Our gaggle of Indus Silver Defender 110 P400s and Pangea Green Defender D240s looked properly African, sitting in the lot of our starting point, smack dab in the middle of bustling Opuwo. Kitted out with Land Rover’s Explorer Pack (which includes an expedition roof rack capable of supporting a dynamic load of 370 pounds, a snorkel, and a side-mounted ladder and gear carrier, among other things), off-road tires (factory optional), and a Warn winch kit (available at your local Land Rover dealer), our group of five Defenders were primed for anything Namibia’s desolate interior could throw at us.
Yet as I dodged goats, Toyotas, and more goats leaving Opuwo in our fancy hybridized Defender P400, I couldn’t help but feel just a little bit skeptical of the whole enterprise—could a cushy, air-sprung unibody SUV really stand up to the abuse Namibia was about to throw at it?
In the invitation to the event, Land Rover described the expedition as including “intense off-road situations not for the faint of heart.” This from a company that had taken on the challenge of two decades of intense Camel Trophy treks with typical British understatement. I wondered what, exactly, I had gotten myself into.
With the low, squat city disappearing into the Rover’s ClearSight video rearview “mirror,” I’d soon find out. With mountains in the distance and sharp, thorny trees scraping the sides of my Defender, these northern reaches of Namibia stretching toward Angola reminded me a lot of the Arizona–Utah border. The trail consisted of narrow, rocky tracks, sand, and wide washes in what would be rivers if Namibia weren’t in the middle of a six-year drought.
Despite our remoteness, signs of humanity were everywhere. Every half hour or so we’d stumble through a Himba village, usually little more than thatched huts near a water source. Or they’d stumble upon us, popping out of nowhere during a driver swap to look curiously at our Defenders—or more often than not, at us, with our weird Western clothes, hair, and tattoos.
The currently undemanding conditions allowed me to take stock of the Defender. Throttle response from the electrically supercharged and turbocharged I-6 felt a touch laggy at first, but I quickly grew used to both it and the way the engine pulled hard once it was spun up. The transmission, meanwhile, shifted imperceptibly in the background. Ditto for the light effort required of the brakes despite being difficult to modulate smoothly at low speeds. The Defender’s steering and ride need no such adjustments; steering is light, linear, and accurate, with little if any impact transmitted up from the tires to the steering wheel. Ride quality was as supple as a Ford F-150 Raptor with cushy Fox Shox.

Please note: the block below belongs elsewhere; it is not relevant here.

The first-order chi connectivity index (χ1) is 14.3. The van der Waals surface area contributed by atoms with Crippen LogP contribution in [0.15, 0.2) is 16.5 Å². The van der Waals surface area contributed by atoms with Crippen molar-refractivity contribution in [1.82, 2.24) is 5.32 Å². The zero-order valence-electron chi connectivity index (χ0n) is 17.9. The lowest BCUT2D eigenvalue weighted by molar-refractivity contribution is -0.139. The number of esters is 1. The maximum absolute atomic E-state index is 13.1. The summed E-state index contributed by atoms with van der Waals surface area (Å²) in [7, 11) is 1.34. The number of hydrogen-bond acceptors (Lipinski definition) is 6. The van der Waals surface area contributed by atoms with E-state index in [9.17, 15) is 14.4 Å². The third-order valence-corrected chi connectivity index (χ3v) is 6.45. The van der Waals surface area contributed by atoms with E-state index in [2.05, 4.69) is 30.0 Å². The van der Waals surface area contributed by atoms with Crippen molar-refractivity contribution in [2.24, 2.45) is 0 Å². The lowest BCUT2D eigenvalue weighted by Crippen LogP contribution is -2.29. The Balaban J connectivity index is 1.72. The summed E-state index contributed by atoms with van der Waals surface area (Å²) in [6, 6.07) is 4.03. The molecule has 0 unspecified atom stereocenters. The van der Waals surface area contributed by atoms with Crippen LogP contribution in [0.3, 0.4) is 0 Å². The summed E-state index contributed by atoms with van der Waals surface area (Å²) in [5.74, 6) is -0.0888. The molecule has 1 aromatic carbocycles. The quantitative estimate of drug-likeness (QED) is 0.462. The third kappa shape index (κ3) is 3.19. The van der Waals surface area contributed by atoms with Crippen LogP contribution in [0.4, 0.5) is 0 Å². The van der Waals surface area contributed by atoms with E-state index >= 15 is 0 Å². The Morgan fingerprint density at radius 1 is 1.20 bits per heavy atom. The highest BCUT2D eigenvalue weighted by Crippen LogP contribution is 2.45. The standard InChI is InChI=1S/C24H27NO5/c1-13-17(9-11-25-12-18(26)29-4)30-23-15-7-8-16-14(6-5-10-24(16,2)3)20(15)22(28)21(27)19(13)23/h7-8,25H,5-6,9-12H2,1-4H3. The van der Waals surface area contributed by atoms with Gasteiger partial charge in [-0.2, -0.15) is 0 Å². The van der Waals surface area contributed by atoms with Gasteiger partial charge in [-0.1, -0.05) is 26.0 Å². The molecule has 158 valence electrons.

We pulled into camp as the shadows grew long. Our very Scottish Land Rover trail guide promised things would only get harder. Good.
East of Van Zyl’s Pass, near the Marienfluss Valley: –17.657700, 12.696840
We rolled out of camp early the next morning and immediately dropped our Defender’s transfer case into four low as we began the slow, tedious climb up toward Van Zyl’s Pass.
Linking the inland to the Marienfluss Valley, the pass was cut haphazardly by a Dutch explorer, a Ford Model T, and a hundred Himba in the 1960s. It first climbs up to about 4,000 feet before dropping 2,000 feet via a 35-degree slope into the Marienfluss. Slick with loose rock and steep drop-offs, the jagged path is punctuated with carcasses of Toyota Hiluxes that had gone over the side.
With Rock mode engaged and the air suspension raised and making full use of the Defender’s ground-view camera (which looks like a view through an invisible hood at the surface the front tires are currently traversing), we slowly ambled down the pass.
Here, the Defender’s cross-linked air suspension displayed its excellence. Capable of adjusting ride height at each corner independently, all four corners together, or any combination thereof, the suspension mimicked a solid-axle vehicle as we made our way over the pass’ deep rocks and ruts, quickly dropping any airborne wheel to the ground, maximizing traction at each corner. That’s not to say the Defender didn’t occasionally have a tire in the air, but the Land Rover’s electronics did a fabulous job at helping me navigate effortlessly down the pass and onto the valley floor.